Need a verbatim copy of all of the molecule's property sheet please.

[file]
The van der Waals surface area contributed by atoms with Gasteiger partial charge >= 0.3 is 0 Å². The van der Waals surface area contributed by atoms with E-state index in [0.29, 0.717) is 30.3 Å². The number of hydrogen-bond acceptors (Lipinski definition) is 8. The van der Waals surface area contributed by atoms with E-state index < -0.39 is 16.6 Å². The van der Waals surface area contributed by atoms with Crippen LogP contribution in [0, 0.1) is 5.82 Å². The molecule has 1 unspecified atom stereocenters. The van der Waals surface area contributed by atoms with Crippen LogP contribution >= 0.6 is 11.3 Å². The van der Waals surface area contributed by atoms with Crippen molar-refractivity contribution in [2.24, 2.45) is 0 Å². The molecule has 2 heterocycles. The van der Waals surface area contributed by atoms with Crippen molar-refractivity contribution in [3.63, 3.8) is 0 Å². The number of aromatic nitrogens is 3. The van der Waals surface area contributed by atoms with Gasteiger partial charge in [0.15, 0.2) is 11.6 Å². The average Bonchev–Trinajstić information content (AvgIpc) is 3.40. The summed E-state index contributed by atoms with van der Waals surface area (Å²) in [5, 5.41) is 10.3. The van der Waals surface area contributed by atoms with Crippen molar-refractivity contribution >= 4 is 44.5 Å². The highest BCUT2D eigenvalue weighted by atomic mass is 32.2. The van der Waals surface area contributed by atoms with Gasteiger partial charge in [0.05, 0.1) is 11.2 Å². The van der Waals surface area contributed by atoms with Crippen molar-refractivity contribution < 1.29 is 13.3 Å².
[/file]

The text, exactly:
The van der Waals surface area contributed by atoms with Gasteiger partial charge >= 0.3 is 0 Å². The van der Waals surface area contributed by atoms with E-state index in [0.29, 0.717) is 30.3 Å². The number of hydrogen-bond acceptors (Lipinski definition) is 8. The van der Waals surface area contributed by atoms with E-state index < -0.39 is 16.6 Å². The van der Waals surface area contributed by atoms with Crippen LogP contribution in [0, 0.1) is 5.82 Å². The molecule has 1 unspecified atom stereocenters. The van der Waals surface area contributed by atoms with Crippen LogP contribution >= 0.6 is 11.3 Å². The van der Waals surface area contributed by atoms with Crippen molar-refractivity contribution in [2.24, 2.45) is 0 Å². The molecule has 2 heterocycles. The van der Waals surface area contributed by atoms with Crippen molar-refractivity contribution in [3.63, 3.8) is 0 Å². The number of aromatic nitrogens is 3. The van der Waals surface area contributed by atoms with Gasteiger partial charge in [0.15, 0.2) is 11.6 Å². The average Bonchev–Trinajstić information content (AvgIpc) is 3.40. The summed E-state index contributed by atoms with van der Waals surface area (Å²) in [5, 5.41) is 10.3. The van der Waals surface area contributed by atoms with Crippen molar-refractivity contribution >= 4 is 44.5 Å². The highest BCUT2D eigenvalue weighted by atomic mass is 32.2. The van der Waals surface area contributed by atoms with Gasteiger partial charge in [0.05, 0.1) is 11.2 Å². The van der Waals surface area contributed by atoms with Crippen molar-refractivity contribution < 1.29 is 13.3 Å².